- A deluxe performance configuration, virtually identical to this review machine, for just over $1500.
These prices reflect no special discounts or coupons, just today’s standard upgrades and reductions, which are plainly available to anyone who orders a 1520 today. In any case, at the high end particularly, these prices strike me as very competitive, and a savvy shopper who finds coupons, buys their own memory and times the Dell marketing promotions can do better on price.
One thing I found interesting while configuring a couple of 1520s on the Dell site was the price of a RAM upgrade from 2GB to 4GB: $850. Had I selected a higher-priced starting point, meaning a more full-figured set of warranty and support options, the cost of these 2 gigabytes of RAM would have moved away from the direction of a cool grand, but not by much. I saw no mention of this upgrade including a complimentary iPhone or round-trip flight to London, but it is there and available. That said, I would definitely opt for the T7300 CPU and the 8600M GT graphics included in this review model, if at all possible. While these enhancements will probably add three or four hundred dollars to the final price, they are well worth the cost and will almost certainly give the 1520 a longer useful life.
As noted, I like the look of the Inspiron 1520 and see it as a vast improvement over the Inspiron e1505, the 1520’s predecessor. However, one thing I’ll mention is that my own preference is the black lid of this review model because I find, in pictures at least, that the machines with colored lids have too much color for me. Two distinct colors, in this case silver and black, are just about right. I also like the aforementioned Vostro 1500, very similar to this 1520 and available at the Dell Small Business site, because of the all-black look, including a black keyboard, and the possibility of Windows XP. Though many won’t, I see a black keyboard and XP as decided advantages.
|Buying Choices for the Dell Vostro 1500 Notebook Computer (Core 2 Duo T5470 1.6GHz/120GB/1GB)
85.0% of people recommend this product – view 20 opinions | rate product
Also a welcome change is the placement and position of the keyboard and touchpad. The prior line of Inspirons featured a somewhat odd shaped keyboard that was set very close to the LCD, and a rather large touchpad placed in the middle of a vast sea of silver plastic. While this did allow the palm rests to accommodate even the most monstrous palms, the new Inspiron line, as represented by this review 1520, has a slightly smaller touchpad and a more centered keyboard; this redesign makes for more comfortable typing and touchpad operation, besides being more aesthetically harmonious.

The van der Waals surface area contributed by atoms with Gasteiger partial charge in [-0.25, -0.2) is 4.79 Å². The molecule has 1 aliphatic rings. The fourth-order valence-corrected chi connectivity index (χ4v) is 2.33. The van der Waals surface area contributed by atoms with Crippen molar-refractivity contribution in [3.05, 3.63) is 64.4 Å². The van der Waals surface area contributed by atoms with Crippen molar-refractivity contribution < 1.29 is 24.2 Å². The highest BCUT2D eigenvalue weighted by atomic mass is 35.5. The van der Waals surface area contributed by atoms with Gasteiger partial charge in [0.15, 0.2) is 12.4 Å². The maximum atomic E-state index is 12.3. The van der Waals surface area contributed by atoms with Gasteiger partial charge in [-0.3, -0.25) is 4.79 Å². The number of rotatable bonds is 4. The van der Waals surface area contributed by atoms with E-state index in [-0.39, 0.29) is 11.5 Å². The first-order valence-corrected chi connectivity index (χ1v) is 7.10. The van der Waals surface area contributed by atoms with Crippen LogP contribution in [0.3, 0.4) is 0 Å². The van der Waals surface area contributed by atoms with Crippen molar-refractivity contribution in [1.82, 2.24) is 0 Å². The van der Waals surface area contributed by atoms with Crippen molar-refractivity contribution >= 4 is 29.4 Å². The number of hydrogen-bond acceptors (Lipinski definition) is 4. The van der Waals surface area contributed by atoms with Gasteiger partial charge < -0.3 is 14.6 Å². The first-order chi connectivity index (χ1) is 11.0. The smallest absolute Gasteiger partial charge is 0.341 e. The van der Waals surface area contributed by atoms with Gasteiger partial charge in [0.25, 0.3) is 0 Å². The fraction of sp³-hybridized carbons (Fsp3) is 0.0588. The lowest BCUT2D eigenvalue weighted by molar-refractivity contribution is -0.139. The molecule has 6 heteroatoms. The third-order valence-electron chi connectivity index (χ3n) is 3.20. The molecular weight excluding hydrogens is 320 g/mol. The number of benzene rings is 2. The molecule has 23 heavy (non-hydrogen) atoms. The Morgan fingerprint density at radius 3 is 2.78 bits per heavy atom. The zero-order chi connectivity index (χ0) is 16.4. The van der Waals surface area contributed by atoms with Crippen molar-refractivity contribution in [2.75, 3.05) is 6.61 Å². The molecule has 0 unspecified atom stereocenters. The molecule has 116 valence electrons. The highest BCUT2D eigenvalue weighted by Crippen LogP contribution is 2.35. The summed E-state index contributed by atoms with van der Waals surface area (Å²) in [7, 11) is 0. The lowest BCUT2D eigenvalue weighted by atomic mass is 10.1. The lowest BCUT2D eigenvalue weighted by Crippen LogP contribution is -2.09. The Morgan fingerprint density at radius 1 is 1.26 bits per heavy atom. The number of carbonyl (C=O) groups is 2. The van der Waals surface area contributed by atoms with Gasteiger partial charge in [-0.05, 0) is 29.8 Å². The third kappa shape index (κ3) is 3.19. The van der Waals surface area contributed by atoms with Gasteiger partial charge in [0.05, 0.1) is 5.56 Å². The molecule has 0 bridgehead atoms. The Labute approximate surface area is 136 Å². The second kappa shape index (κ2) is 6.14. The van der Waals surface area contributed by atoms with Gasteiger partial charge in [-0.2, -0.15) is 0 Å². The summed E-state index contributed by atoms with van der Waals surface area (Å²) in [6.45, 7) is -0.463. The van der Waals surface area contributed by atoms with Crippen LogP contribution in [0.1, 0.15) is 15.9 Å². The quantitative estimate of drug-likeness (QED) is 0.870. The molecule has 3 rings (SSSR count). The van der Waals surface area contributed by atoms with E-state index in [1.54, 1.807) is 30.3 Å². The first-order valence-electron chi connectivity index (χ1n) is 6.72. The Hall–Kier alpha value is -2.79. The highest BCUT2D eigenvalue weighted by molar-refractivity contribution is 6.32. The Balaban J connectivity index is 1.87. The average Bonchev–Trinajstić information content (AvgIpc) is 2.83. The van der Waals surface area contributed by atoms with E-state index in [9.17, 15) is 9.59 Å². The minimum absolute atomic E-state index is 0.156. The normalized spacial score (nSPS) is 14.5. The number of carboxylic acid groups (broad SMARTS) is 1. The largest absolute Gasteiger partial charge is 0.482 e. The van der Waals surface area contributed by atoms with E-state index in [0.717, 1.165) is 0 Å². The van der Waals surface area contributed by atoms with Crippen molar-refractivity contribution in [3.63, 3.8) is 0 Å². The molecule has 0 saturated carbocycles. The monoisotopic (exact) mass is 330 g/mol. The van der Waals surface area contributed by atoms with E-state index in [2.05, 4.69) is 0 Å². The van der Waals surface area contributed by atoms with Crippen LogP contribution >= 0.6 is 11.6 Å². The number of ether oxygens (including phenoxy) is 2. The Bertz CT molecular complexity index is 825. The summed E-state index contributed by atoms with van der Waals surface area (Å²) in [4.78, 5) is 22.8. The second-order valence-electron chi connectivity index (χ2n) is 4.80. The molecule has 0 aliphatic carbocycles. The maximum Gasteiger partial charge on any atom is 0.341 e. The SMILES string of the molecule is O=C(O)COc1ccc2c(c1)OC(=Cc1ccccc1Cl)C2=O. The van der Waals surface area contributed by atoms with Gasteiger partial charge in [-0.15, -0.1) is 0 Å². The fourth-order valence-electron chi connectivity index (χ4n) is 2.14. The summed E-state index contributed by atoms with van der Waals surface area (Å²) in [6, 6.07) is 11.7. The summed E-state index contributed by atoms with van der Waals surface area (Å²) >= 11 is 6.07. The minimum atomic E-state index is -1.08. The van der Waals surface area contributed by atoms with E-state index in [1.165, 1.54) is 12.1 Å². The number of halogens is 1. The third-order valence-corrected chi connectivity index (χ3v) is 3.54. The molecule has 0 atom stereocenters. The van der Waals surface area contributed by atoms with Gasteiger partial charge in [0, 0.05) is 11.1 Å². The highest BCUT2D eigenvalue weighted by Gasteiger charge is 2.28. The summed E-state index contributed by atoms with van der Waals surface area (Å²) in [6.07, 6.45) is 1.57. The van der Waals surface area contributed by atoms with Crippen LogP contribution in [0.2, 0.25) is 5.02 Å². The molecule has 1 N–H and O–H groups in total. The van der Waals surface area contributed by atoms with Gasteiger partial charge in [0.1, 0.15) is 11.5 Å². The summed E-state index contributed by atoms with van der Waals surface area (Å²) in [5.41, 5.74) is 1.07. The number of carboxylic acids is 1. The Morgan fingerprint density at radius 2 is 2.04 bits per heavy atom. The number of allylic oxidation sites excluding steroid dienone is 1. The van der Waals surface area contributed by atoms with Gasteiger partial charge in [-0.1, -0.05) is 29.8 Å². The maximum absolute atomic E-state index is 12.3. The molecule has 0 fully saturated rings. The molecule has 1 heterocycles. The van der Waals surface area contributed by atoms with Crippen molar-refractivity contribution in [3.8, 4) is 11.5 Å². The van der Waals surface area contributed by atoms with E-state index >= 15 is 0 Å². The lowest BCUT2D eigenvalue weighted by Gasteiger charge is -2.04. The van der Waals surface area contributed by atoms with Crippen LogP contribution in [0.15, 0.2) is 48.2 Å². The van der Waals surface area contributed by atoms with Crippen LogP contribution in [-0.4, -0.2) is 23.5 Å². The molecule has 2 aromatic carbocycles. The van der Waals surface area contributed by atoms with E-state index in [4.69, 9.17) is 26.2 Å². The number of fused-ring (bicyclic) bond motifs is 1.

The Inspiron 1520 feels very solid. The only issue, which has been mentioned elsewhere, is the screen latch, which does have some play. Aside from this lack of a nice, snug fit, the latch did not bother me, and I found nothing in the build quality that would make me hesitant to purchase a 1520. Firm but gentle pushing and prodding revealed no flex or weakness.
Input and Output Ports
The Inspiron 1520 has the following ports selection:
- (4) USB 2.0 Ports
- Integrated 10/100 LAN and 56K Modem
- IEEE 1394a
- 8-in-1 Card Reader
- VGA Video Output and S-Video
- Stereo In, Headphone/Speaker Out and Dual Digital Mics
- ExpressCard 54mm Slot
Left view of Inspiron 1520 ports
Right view of Inspiron 1520 ports
Front view of Inspiron 1520 with buttons
Rear view of Inspiron 1520 with ports and battery
Color and brightness were both good on the WSXGA glossy LCD. While I like and would myself choose this option, other resolutions are available: 1280×800 WXGA, in both glossy and non-glossy, and 1440×900, glossy only. This represents improved LCD variety and is a major selling point of the 1520; there is something for nearly everyone. Careful scrutiny revealed only one utterly trivial imperfection in the screen: an eighth of an inch or so of uneven backlighting at the bottom of the LCD, which was only visible when I looked very closely while running a screen saver with a dark background. There has been some discussion in this site’s forums about “grainy” LCDs in the 1520, but I detected none of this. However, I am admittedly not a good cohort for those studying LCD perfection; generally (but not always) I’m okay with the screens I use. Everest Home lists the screen as an SEC3350, a Seiko Epson manufactured LCD.